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Spotlight

Daimler and Renault-Nissan Alliance JV

Tue, 09/01/2015 - 16:55

It has been five years since Daimler and the Renault-Nissan Alliance established their first joint investment. Now, 12 projects later, both companies have decided to establish a new venture in Aguascalientes. The Cooperation Manufacturing Plant Aguascalientes (COMPAS) will be 50:50 owned by Daimler and Nissan, with a joint investment of US$1 billion. The unique aspect of this undertaking is that it will be focused on the manufacturing of premium compact vehicles for Daimler and Nissan. On Daimler’s side, the company has decided to produce Mercedes-Benz units, including two or three models of the five to seven cars that will comprise the new generation of MercedesBenz compact cars to be launched in 2018. Meanwhile, Nissan has determined it will manufacture the new generation of its Infiniti models. When fully operational, COMPAS will have a total production capacity of 300,000 vehicles, equally divided between Mercedes-Benz and Infiniti units. However, the plant will increase its production gradually, starting with an initial goal of 230,000 vehicles. This number will change depending on the capabilities of each company, favoring one or the other according to their specific targets. COMPAS is expected to start operations in 2017, building its first Infiniti models before rolling out the new Mercedes-Benz line by 2018.

This Daimler and Renault-Nissan venture will cover 110 hectares and will be constructed adjacent to Nissan’s A2 plant. The project is expected to generate 3,600 direct jobs by 2020. Contrary to Nissan A2, this plant will rely less on automation given the high quality standards required for these vehicles. Pedro Tabera, President and Director General of Mercedes-Benz Mexico expects that the production of 150,000 new Mercedes-Benz units will require 2,800 employees trained in specialized processes. “Although this might be more expensive, it is what gives us an advantage in the market,” he explains. “There will be Germans involved in the project at first, but we have strong ties with the government to prepare local students from Aguascalientes and Guadalajara. Recruitment will begin in the summer of 2016 and we will bring some Mexican engineers to Germany for training courses.” COMPAS will be managed by an international team from Daimler and Nissan, and it will be the first plant for Mercedes-Benz in the NAFTA region. “It is probable that Mercedes-Benz will sell around 80-85% of its production to the US. At the beginning, we expect about 5% of our Aguascalientes production to be sold in Mexico. The difference will be made up by exports to Europe, given the FTAs in place to facilitate exports there,” Tabera explained. “The biggest priority is to reach Mercedes-Benz’s quality standards, which are the highest in the industry, and to have our factory in Mexico match the quality level found at any of the other nine Daimler passenger car plants.”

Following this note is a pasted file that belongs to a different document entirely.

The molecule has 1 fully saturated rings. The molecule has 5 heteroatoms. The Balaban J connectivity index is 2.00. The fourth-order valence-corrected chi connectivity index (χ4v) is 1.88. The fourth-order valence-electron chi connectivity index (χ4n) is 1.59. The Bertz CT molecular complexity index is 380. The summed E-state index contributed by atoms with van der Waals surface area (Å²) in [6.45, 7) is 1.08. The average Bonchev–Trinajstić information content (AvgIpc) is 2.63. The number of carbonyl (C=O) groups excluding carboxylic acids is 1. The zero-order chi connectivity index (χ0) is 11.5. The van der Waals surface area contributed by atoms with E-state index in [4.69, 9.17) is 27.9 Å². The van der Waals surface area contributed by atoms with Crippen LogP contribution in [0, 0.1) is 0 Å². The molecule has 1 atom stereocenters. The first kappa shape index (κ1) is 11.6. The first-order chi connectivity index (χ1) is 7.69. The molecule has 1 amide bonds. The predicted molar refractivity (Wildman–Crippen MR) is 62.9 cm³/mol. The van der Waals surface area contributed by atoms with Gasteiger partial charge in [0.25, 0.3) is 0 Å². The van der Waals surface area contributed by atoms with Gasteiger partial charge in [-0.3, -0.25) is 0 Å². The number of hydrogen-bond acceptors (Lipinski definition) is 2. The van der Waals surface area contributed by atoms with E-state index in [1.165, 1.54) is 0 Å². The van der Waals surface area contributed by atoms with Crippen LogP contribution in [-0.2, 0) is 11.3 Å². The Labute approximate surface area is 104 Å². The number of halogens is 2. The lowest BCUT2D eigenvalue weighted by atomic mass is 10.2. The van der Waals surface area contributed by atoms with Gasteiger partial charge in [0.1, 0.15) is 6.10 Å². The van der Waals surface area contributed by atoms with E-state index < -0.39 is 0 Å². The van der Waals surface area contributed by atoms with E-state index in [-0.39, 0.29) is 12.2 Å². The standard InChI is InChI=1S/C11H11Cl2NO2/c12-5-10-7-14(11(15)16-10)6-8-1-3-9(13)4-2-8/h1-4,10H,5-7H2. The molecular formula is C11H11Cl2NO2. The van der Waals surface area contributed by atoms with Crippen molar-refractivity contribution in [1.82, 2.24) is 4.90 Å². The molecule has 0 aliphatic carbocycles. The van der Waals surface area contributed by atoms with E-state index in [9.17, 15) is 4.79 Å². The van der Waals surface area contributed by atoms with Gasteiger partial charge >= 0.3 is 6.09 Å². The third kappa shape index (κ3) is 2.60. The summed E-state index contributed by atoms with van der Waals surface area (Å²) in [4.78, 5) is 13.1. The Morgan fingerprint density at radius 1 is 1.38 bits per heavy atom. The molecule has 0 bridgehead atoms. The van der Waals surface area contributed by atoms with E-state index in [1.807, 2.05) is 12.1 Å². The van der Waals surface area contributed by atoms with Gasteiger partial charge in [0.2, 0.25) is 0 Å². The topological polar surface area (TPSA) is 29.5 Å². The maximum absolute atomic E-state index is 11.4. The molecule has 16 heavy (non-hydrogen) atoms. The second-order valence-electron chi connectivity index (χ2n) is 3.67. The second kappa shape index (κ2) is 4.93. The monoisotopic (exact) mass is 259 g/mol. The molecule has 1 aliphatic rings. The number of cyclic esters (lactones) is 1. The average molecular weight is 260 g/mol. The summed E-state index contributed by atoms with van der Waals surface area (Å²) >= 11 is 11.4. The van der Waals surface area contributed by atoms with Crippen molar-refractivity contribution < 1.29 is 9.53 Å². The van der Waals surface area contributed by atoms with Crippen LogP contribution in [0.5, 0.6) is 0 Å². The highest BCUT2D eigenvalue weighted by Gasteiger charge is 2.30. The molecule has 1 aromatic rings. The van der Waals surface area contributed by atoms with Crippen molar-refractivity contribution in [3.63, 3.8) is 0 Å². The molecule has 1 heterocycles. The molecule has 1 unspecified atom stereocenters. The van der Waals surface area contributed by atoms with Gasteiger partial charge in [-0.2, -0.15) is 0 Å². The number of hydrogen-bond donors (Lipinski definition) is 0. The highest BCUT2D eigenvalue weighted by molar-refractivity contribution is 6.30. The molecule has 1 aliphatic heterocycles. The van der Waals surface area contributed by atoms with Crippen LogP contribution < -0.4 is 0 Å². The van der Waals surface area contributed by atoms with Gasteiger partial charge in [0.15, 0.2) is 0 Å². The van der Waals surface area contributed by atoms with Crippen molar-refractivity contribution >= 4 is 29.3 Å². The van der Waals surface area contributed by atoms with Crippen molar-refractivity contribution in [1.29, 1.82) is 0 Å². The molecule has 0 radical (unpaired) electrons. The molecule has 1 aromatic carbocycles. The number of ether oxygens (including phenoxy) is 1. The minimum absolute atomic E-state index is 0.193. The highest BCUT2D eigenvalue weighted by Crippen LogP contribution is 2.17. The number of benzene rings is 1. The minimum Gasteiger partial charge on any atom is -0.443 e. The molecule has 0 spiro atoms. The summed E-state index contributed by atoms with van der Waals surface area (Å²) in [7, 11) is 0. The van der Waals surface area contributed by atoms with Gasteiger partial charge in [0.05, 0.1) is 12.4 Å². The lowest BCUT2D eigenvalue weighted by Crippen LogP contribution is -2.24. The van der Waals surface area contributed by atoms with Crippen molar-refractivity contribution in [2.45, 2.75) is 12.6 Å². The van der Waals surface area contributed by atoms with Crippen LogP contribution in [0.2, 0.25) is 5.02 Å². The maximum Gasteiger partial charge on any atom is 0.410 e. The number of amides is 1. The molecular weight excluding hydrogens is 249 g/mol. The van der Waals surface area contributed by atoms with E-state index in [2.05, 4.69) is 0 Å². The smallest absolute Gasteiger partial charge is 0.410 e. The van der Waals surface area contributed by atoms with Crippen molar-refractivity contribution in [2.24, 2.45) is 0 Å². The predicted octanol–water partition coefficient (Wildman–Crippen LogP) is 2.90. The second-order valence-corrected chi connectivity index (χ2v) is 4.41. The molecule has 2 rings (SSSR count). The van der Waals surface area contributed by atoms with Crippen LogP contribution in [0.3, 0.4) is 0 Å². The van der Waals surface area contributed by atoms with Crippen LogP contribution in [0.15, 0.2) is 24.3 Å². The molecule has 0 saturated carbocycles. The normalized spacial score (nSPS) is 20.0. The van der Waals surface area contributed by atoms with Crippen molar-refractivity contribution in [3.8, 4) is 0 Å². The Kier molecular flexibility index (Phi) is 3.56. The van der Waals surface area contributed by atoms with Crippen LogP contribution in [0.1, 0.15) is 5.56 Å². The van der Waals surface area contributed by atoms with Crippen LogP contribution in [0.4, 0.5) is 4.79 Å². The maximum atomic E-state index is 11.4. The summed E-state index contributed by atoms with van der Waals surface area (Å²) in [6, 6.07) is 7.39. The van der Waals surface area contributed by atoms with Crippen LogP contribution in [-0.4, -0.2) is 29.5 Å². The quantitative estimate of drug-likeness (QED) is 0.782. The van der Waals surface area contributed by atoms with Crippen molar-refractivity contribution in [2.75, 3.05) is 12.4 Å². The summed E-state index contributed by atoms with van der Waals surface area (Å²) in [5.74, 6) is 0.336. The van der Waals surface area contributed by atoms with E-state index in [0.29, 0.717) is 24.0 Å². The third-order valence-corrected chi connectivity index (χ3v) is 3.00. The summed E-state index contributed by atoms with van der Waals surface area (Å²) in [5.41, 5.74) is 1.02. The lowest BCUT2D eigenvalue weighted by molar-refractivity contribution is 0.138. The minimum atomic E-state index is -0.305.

COMPAS will offer easy access to the US, which will be the main market for both brands. The plant is well connected to the US by rail, as well as to Mexico’s Atlantic and Pacific coasts. Furthermore, Mercedes-Benz and Infiniti will benefit from Nissan’s experience in logistics, being able to get cars to the US in a matter of days. There will also be a strong collaboration between Daimler and Nissan in terms of technology. “We will work together to see what processes could be merged and which others must remain separate. In all our projects with the Renault-Nissan Alliance, one of the three brands is appointed as the project leader. In Aguascalientes, Nissan is the appointed project leader, although Mercedes-Benz will bring its own engineering, development, and quality control teams,” says Tabera.

Daimler and Renault-Nissan Alliance JV

The COMPAS plant will be designed to accommodate the same chassis for both product lines, while being able to include different bodies. Given that Mercedes-Benz has a lifecycle of seven years for its cars, this strategy will offer ample flexibility to make any changes based on the needs of the US market. Furthermore, the plant will be structured to allow Mercedes-Benz to manufacture any model the company chooses. “To some extent, we will be adopting Nissan’s JIT approach to make our plant modular, in order to lower our stock as much as possible, and make the production easier,” states Tabera. From a supply standpoint, COMPAS will have a strong effect on the development of Aguascalientes. Nissan already has a well-developed supplier network for its A1 and A2 facilities, while Daimler has already created a special procurement division in charge of quality control for its new suppliers in Mexico. “NAFTA agreements specify 70% local content requirement for our production, which we will achieve by developing Mexican suppliers and convincing our German suppliers to build new plants in the country. Some of our new providers will have to change their processes to be part of our supply chain but we are confident of reaching the 70% target.”